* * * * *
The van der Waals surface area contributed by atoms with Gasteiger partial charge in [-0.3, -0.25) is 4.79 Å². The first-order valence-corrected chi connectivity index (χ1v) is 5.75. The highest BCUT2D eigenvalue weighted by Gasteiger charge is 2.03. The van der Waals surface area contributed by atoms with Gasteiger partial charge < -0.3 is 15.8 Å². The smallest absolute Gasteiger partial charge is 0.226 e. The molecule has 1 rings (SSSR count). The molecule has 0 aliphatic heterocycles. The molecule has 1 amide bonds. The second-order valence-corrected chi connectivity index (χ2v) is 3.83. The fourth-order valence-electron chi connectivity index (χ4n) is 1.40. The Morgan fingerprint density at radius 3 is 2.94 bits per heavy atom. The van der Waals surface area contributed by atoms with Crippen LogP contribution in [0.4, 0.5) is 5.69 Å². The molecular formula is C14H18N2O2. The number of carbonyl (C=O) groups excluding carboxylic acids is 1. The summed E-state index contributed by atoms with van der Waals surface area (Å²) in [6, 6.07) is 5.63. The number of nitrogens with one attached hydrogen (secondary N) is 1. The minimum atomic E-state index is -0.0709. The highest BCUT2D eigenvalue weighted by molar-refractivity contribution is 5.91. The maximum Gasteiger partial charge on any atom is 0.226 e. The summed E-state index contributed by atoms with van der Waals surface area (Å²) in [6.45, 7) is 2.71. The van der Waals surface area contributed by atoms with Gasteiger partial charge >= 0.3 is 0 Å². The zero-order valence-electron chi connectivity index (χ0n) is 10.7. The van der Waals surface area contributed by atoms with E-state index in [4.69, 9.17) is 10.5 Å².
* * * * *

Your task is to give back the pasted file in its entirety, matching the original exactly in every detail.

The van der Waals surface area contributed by atoms with Gasteiger partial charge in [-0.3, -0.25) is 4.79 Å². The first-order valence-corrected chi connectivity index (χ1v) is 5.75. The highest BCUT2D eigenvalue weighted by Gasteiger charge is 2.03. The van der Waals surface area contributed by atoms with Gasteiger partial charge < -0.3 is 15.8 Å². The smallest absolute Gasteiger partial charge is 0.226 e. The molecule has 1 rings (SSSR count). The molecule has 0 aliphatic heterocycles. The molecule has 1 amide bonds. The second-order valence-corrected chi connectivity index (χ2v) is 3.83. The fourth-order valence-electron chi connectivity index (χ4n) is 1.40. The Morgan fingerprint density at radius 3 is 2.94 bits per heavy atom. The van der Waals surface area contributed by atoms with Crippen LogP contribution in [0.4, 0.5) is 5.69 Å². The molecular formula is C14H18N2O2. The number of carbonyl (C=O) groups excluding carboxylic acids is 1. The summed E-state index contributed by atoms with van der Waals surface area (Å²) in [6, 6.07) is 5.63. The number of nitrogens with one attached hydrogen (secondary N) is 1. The minimum atomic E-state index is -0.0709. The highest BCUT2D eigenvalue weighted by molar-refractivity contribution is 5.91. The maximum Gasteiger partial charge on any atom is 0.226 e. The summed E-state index contributed by atoms with van der Waals surface area (Å²) in [6.45, 7) is 2.71. The van der Waals surface area contributed by atoms with Gasteiger partial charge >= 0.3 is 0 Å². The zero-order valence-electron chi connectivity index (χ0n) is 10.7. The van der Waals surface area contributed by atoms with E-state index in [4.69, 9.17) is 10.5 Å².